Philosophy, Therapy, Medicine
Philosophy's insights and methods, as well as its integrated view of human nature, offer a practical dimension whose potential has not yet been fully understood, particularly in its contribution to healthcare practices. Philosophy, which was originally born as a response to very practical issues, in both the Western and the Chinese traditions, is not just something to reflect upon; it is a powerful means with which to act. The medical approach, on the other hand, underpinned by science, tends to tackle an 'affected area' and strives to resolve specific problems. While contemporary medicine has achieved an unprecedented sophistication and effectiveness, its level of specialization has, arguably, lost view of the whole picture of the human being. Yet if healthcare professionals fail to take into account the manifold aspects of the human being, construing patients simply in terms of mechanical bodies, they may miss the goal of directing patients towards a long-lasting and integrated wellbeing.
The CHM Philosophy, Therapy, Medicine research theme at the University of Hong Kong aims to promote the integration of philosophical approaches into clinical practice. Drawing on a range of disciplines, its mission is to incorporate fresh philosophical thinking within the clinical environment, by offering not only its insights on the nature of the human being that medicine seeks to cure, but also by furnishing a theoretical ground upon which to develop an integrated therapeutic approach to human suffering.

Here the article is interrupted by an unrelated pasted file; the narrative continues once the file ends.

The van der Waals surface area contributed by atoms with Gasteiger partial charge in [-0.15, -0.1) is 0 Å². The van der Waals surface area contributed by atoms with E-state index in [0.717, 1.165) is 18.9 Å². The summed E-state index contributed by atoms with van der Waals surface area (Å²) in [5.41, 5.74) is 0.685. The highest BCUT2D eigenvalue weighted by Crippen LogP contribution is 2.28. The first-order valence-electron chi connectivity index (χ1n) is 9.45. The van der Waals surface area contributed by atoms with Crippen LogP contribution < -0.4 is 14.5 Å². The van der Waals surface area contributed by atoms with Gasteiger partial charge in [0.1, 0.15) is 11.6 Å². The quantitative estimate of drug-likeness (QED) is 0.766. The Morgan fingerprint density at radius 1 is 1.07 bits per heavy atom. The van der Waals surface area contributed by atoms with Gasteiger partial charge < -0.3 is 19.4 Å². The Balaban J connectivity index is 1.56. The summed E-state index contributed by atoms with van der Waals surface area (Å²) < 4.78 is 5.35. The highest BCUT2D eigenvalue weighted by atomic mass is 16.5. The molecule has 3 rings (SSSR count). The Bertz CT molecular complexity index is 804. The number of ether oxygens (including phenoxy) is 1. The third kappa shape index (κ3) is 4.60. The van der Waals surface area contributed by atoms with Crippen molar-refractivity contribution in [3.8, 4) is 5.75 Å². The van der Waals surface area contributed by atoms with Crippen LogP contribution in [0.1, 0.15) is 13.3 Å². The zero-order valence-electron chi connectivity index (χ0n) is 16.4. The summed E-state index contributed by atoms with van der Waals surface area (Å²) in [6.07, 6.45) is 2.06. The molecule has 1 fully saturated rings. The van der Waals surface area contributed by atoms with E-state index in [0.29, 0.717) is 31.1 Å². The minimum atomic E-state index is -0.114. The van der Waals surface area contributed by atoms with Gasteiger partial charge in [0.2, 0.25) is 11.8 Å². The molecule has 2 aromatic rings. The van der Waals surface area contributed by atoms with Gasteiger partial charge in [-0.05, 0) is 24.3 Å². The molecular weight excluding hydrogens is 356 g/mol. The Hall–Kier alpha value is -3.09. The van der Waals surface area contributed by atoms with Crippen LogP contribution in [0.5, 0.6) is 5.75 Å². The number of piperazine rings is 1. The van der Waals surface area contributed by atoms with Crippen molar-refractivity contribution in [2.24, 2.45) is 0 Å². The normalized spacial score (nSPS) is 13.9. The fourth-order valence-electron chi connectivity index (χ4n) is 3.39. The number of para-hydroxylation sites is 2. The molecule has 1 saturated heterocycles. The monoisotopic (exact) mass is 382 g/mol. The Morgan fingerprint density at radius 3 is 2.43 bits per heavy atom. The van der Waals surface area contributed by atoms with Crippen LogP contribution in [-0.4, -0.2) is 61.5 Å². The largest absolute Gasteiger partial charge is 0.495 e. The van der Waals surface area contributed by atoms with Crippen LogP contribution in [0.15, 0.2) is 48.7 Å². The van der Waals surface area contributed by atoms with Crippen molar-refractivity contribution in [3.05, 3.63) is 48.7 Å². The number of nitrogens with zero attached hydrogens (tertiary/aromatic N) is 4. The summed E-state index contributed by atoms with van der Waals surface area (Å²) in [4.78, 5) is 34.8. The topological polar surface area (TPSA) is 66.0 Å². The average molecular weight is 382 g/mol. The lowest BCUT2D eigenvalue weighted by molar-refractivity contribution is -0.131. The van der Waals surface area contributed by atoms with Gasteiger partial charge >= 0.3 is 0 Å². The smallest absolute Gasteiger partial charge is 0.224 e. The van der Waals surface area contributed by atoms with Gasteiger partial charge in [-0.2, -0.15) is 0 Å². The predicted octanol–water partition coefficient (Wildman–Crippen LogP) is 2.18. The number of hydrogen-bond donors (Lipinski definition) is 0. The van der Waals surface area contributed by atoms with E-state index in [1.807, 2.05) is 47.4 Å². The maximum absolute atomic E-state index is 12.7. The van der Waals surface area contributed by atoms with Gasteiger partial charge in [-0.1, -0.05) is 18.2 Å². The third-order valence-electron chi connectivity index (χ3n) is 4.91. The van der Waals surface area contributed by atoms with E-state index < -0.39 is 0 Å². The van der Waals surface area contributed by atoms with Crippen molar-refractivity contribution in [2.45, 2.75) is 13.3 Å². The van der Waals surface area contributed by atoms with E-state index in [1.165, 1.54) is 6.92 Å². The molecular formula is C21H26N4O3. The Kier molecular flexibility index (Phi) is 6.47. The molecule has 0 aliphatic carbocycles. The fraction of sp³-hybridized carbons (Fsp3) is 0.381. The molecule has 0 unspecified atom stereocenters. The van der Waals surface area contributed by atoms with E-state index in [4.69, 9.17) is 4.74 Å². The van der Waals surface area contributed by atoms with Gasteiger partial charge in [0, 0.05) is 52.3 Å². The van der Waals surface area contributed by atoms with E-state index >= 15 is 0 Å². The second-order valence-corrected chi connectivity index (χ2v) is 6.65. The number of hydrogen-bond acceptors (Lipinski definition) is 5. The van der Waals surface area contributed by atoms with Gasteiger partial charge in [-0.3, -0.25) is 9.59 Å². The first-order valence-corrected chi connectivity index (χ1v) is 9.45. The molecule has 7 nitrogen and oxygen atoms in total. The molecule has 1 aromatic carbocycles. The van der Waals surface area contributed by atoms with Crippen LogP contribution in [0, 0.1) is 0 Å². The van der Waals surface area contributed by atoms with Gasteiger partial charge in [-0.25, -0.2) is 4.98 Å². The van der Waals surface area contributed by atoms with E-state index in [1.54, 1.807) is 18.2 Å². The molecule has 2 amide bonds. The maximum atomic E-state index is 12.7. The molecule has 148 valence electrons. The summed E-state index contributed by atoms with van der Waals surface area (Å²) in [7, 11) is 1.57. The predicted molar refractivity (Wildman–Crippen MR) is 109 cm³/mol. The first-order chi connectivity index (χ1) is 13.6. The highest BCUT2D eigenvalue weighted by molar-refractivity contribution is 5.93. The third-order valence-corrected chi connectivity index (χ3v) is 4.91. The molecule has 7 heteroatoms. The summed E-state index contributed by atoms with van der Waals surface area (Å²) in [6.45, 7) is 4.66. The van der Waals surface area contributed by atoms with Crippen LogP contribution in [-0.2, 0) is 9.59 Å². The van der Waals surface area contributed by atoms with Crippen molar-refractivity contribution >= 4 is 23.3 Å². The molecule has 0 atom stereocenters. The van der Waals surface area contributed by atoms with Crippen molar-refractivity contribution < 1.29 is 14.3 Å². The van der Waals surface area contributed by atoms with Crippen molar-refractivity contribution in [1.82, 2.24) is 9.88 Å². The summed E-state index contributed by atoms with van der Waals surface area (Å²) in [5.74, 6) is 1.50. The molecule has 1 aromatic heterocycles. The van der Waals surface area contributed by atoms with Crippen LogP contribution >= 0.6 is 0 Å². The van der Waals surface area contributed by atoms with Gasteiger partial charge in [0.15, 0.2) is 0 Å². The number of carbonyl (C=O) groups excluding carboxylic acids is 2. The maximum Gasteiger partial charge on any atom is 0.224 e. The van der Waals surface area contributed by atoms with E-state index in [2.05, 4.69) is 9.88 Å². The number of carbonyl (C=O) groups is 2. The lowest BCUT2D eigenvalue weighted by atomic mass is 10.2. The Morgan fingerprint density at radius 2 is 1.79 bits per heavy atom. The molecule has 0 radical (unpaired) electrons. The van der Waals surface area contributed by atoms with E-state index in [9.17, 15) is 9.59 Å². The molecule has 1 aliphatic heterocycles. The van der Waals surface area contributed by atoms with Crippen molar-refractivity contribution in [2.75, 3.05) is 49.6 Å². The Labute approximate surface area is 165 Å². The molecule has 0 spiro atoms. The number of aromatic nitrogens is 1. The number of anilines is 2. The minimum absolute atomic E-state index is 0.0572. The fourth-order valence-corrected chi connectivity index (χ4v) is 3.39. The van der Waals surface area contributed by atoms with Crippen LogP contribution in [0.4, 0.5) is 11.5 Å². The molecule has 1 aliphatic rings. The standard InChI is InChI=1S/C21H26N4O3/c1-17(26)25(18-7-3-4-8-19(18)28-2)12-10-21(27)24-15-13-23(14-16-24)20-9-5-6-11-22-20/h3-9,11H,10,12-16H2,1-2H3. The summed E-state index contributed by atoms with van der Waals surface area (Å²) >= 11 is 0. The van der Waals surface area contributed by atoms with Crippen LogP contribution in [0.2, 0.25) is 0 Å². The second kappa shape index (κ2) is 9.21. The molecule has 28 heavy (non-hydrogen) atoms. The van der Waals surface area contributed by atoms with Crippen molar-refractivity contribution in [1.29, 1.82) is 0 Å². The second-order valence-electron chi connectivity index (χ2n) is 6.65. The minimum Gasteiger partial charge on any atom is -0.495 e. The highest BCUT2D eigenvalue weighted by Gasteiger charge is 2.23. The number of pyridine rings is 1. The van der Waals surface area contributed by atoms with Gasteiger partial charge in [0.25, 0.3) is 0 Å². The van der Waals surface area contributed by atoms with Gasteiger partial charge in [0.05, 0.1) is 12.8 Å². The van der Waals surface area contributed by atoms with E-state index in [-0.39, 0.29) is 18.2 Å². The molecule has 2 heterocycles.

- A seminar entitled The Touching, Feeling, Flourishing Body: Historical and Contemporary Approaches to Touch was held on 24 September 2010 at the University of Hong Kong.
- A seminar at the University of Hong Kong entitled The Boundaries and Definition of Mental Disorder: Evolutionary Theories and the DSM was held on 19 May 2010.
- An international workshop at the University of Hong Kong entitled Death: Philosophy, Therapy, Medicine was organized on 23 April 2010 in collaboration with the Centre on Behavioral Health. The purpose of the meeting is to bring together researchers in the Humanities with practitioners of bereavement therapy, in order to explore the practical implications of certain conceptions of death and dying.
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